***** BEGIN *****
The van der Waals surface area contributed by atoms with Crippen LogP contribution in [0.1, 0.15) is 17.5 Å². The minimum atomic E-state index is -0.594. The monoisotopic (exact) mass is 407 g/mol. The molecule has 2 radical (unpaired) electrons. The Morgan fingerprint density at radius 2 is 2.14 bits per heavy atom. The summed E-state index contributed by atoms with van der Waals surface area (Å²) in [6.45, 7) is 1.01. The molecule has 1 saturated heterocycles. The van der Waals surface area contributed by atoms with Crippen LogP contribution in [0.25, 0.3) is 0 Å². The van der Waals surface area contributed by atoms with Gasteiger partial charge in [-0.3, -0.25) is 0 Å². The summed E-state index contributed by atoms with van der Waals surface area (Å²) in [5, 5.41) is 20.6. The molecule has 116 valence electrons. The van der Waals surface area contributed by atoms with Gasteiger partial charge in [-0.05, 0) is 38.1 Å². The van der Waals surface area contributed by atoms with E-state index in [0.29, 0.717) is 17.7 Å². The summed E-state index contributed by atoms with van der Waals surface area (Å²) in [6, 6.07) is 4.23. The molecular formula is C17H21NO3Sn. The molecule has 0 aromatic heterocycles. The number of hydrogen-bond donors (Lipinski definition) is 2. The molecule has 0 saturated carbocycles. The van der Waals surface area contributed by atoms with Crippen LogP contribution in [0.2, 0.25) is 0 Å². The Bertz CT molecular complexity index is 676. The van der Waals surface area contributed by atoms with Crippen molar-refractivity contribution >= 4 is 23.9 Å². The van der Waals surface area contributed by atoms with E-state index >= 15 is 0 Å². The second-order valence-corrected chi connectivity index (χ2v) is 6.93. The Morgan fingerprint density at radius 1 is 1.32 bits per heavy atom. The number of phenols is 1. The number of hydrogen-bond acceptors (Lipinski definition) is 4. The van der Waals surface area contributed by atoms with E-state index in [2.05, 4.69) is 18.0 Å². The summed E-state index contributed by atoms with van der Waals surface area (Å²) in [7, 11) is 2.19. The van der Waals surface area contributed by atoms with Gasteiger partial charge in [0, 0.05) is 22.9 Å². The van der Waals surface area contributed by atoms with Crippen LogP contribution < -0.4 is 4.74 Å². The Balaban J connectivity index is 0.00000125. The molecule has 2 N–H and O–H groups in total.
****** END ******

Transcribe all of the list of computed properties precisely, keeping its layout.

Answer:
The van der Waals surface area contributed by atoms with Crippen LogP contribution in [0.1, 0.15) is 17.5 Å². The minimum atomic E-state index is -0.594. The monoisotopic (exact) mass is 407 g/mol. The molecule has 2 radical (unpaired) electrons. The Morgan fingerprint density at radius 2 is 2.14 bits per heavy atom. The summed E-state index contributed by atoms with van der Waals surface area (Å²) in [6.45, 7) is 1.01. The molecule has 1 saturated heterocycles. The van der Waals surface area contributed by atoms with Crippen LogP contribution in [0.25, 0.3) is 0 Å². The van der Waals surface area contributed by atoms with Gasteiger partial charge in [-0.3, -0.25) is 0 Å². The summed E-state index contributed by atoms with van der Waals surface area (Å²) in [5, 5.41) is 20.6. The molecule has 116 valence electrons. The van der Waals surface area contributed by atoms with Gasteiger partial charge in [-0.05, 0) is 38.1 Å². The van der Waals surface area contributed by atoms with E-state index in [0.29, 0.717) is 17.7 Å². The summed E-state index contributed by atoms with van der Waals surface area (Å²) in [6, 6.07) is 4.23. The molecular formula is C17H21NO3Sn. The molecule has 0 aromatic heterocycles. The number of hydrogen-bond donors (Lipinski definition) is 2. The molecule has 0 saturated carbocycles. The van der Waals surface area contributed by atoms with Crippen LogP contribution in [0.2, 0.25) is 0 Å². The Bertz CT molecular complexity index is 676. The van der Waals surface area contributed by atoms with Crippen molar-refractivity contribution >= 4 is 23.9 Å². The van der Waals surface area contributed by atoms with E-state index >= 15 is 0 Å². The second-order valence-corrected chi connectivity index (χ2v) is 6.93. The Morgan fingerprint density at radius 1 is 1.32 bits per heavy atom. The number of phenols is 1. The number of hydrogen-bond acceptors (Lipinski definition) is 4. The van der Waals surface area contributed by atoms with E-state index in [2.05, 4.69) is 18.0 Å². The summed E-state index contributed by atoms with van der Waals surface area (Å²) in [7, 11) is 2.19. The van der Waals surface area contributed by atoms with Gasteiger partial charge in [0, 0.05) is 22.9 Å². The van der Waals surface area contributed by atoms with Crippen LogP contribution < -0.4 is 4.74 Å². The Balaban J connectivity index is 0.00000125. The molecule has 2 N–H and O–H groups in total.